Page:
5.2.3 – The use of interviews in clinical psychology, to include an example study (Vallentine et al., 2010)
The Use of Interviews
Interviews involve verbal questions between the psychologist and the patient. They can be structured, semi-structured, and unstructured.
Vallentine et al. (2010)
To investigate the usefulness of psychoeducation (teaching the patient and their family about their illness) in a high security setting (Broadmoor Hospital).
Participants – 42 male patients at Broadmoor Hospital, all with schizophrenia or related disorders who have been identified as being likely to benefit from psychoeducation.
They were all given a semi-structured interview to be able to understand their experiences better and to improve the psychoeducational group, that they are a part of, in the future.
Following the interviews, a content analysis was carried out on their responses. The themes were: ‘what participants valued and why‘, ‘what was helpful about the group’, ‘clinical implications’ and ‘what was difficult/unhelpful’.
Participants valued knowing and understanding their illness. The group allowed them to understand their illness and to understand other people’s experiences with the illness.
Increased confidence in dealing with their illness.
Psychoeducation group was useful for the participants. It helped them understand their illness, which they valued, and understand other people’s experience with the illness and finally increased their confidence with the illness.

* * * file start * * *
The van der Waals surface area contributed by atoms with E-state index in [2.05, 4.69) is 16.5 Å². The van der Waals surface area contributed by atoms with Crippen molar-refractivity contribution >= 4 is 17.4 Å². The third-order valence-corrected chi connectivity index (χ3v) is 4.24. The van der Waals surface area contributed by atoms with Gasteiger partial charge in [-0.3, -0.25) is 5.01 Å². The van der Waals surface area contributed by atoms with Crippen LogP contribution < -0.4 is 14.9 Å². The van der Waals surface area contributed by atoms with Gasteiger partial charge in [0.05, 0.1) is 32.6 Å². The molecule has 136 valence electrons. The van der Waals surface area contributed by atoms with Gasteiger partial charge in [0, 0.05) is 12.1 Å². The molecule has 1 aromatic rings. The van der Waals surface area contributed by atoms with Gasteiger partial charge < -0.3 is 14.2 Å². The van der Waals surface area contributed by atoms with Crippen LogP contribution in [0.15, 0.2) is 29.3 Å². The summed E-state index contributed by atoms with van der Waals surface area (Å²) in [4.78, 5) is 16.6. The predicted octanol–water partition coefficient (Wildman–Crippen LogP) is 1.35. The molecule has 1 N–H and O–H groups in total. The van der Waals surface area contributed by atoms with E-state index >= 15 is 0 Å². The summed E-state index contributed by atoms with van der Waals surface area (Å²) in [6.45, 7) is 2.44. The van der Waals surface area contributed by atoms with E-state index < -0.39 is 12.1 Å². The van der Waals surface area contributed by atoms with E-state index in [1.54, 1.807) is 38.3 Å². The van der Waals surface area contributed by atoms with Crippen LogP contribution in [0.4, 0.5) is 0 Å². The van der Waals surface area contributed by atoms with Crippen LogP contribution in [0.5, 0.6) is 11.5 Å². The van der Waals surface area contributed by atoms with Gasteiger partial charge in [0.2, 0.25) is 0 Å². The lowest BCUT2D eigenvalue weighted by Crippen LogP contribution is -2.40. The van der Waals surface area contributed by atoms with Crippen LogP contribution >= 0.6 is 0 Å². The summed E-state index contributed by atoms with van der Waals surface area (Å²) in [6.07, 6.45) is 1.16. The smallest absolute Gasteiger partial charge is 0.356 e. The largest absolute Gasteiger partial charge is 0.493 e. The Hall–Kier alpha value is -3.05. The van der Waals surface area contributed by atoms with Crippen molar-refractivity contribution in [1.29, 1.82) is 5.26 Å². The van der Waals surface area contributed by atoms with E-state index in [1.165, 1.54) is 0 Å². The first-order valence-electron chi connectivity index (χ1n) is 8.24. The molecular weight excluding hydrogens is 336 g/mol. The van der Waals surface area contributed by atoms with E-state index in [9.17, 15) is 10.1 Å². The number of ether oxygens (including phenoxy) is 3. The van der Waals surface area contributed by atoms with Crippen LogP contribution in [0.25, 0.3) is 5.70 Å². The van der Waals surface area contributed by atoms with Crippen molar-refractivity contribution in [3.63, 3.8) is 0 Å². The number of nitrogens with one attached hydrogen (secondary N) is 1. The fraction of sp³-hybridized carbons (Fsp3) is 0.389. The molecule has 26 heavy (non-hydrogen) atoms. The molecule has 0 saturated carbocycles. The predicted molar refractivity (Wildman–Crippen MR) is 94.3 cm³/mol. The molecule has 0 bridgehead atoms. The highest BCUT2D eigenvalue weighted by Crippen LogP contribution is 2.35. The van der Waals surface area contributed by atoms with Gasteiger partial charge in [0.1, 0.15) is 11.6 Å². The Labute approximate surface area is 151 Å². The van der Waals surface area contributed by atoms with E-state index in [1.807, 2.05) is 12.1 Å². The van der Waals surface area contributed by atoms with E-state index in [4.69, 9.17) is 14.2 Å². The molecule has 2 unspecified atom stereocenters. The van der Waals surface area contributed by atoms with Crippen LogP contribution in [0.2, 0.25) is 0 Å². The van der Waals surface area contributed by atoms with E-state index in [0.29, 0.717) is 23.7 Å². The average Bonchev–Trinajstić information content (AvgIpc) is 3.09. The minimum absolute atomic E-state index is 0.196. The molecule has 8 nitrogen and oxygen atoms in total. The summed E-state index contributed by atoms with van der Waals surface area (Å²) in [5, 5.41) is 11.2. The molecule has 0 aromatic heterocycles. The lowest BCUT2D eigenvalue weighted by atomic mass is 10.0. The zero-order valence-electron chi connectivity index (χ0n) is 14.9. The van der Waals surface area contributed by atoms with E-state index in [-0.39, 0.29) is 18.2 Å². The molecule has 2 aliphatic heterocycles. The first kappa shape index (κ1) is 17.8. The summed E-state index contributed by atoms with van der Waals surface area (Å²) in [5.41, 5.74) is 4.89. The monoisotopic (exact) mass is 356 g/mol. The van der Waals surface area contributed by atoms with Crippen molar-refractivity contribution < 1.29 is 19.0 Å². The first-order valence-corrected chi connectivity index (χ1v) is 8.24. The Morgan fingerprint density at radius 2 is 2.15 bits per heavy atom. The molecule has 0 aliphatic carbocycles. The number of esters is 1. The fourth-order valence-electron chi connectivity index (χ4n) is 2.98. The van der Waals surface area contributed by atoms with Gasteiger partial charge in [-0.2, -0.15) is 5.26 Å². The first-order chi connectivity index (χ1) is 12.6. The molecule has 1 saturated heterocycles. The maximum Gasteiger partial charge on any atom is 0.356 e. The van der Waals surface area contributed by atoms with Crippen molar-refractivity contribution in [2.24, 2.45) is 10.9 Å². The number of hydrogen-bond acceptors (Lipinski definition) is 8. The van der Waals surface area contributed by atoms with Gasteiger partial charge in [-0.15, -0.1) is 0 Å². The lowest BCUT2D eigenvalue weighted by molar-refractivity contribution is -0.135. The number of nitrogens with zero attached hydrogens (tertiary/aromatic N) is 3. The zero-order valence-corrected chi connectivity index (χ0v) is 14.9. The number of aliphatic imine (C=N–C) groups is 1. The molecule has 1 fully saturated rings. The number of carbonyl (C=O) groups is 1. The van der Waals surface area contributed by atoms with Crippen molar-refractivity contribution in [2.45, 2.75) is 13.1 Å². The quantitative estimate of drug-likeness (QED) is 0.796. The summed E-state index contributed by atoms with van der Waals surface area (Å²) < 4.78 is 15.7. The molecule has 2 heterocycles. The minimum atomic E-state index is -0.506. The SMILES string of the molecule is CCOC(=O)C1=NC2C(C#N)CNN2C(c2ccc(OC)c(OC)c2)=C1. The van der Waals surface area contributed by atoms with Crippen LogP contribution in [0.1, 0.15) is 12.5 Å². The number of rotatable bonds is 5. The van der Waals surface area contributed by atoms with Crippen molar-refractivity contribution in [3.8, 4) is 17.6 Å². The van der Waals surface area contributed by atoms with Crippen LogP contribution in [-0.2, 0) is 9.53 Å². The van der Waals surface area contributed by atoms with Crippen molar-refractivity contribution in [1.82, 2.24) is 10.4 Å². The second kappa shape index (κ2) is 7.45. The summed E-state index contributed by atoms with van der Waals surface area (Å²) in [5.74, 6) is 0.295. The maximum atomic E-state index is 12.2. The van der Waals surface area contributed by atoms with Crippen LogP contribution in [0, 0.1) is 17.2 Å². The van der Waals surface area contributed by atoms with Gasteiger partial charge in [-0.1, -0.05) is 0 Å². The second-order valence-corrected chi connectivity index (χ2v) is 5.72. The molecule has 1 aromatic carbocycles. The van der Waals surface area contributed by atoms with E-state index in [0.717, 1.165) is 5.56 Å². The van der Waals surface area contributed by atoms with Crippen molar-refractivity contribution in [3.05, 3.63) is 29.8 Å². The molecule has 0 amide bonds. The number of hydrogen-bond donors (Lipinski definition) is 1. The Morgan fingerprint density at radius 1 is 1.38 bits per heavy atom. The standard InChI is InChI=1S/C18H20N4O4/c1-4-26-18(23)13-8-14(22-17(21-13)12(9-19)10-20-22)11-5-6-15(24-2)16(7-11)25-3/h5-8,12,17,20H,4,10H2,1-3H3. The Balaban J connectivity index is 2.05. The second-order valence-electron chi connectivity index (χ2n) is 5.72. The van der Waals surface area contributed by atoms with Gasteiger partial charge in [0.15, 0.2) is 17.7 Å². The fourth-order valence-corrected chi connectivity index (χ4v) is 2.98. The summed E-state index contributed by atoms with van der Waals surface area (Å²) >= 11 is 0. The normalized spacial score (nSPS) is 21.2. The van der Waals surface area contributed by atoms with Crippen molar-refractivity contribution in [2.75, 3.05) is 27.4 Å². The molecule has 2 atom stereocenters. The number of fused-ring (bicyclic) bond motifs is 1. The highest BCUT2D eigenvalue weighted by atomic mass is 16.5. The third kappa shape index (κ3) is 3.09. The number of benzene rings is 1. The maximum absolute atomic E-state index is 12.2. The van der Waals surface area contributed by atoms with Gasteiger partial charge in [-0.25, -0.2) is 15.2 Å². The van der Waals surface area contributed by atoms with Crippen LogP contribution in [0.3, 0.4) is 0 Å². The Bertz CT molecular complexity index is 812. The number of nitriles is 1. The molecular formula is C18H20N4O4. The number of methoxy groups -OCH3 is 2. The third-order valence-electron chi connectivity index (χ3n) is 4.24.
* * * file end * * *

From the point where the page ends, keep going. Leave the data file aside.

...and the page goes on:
(-) 42 male patients at Broadmoor Hospital. These are a specific group with unique qualities (considered dangerous) so it can’t be generalised to all schizophrenia sufferers. Additionally, it can’t be generalised to people suffering from other illnesses because schizophrenia sufferes might be different – they might benefit particularly well from the group. They were also patients which had been identified as being able to benefit from psychoeducation and therefore might not reflect other patients.
(+) Inter-rater reliability –> interviews were recorded and can therefore be checked by other researchers, and can be coded again.
(-) Questions were not standardised for everybody –> lack of reliability because they received different questions.
(-) Content analysis –> Not reliable because not replicable. Each time it is done, different results will probably be found.
(+) Could help to identify how to improve psychoeducation and indicates that psychoeducation is useful.
(+) Use of a semi structured interview allowed detailed knowledge to be gained. Allows them to fully explain their opinions which allows the research to be better able to reflect the participants.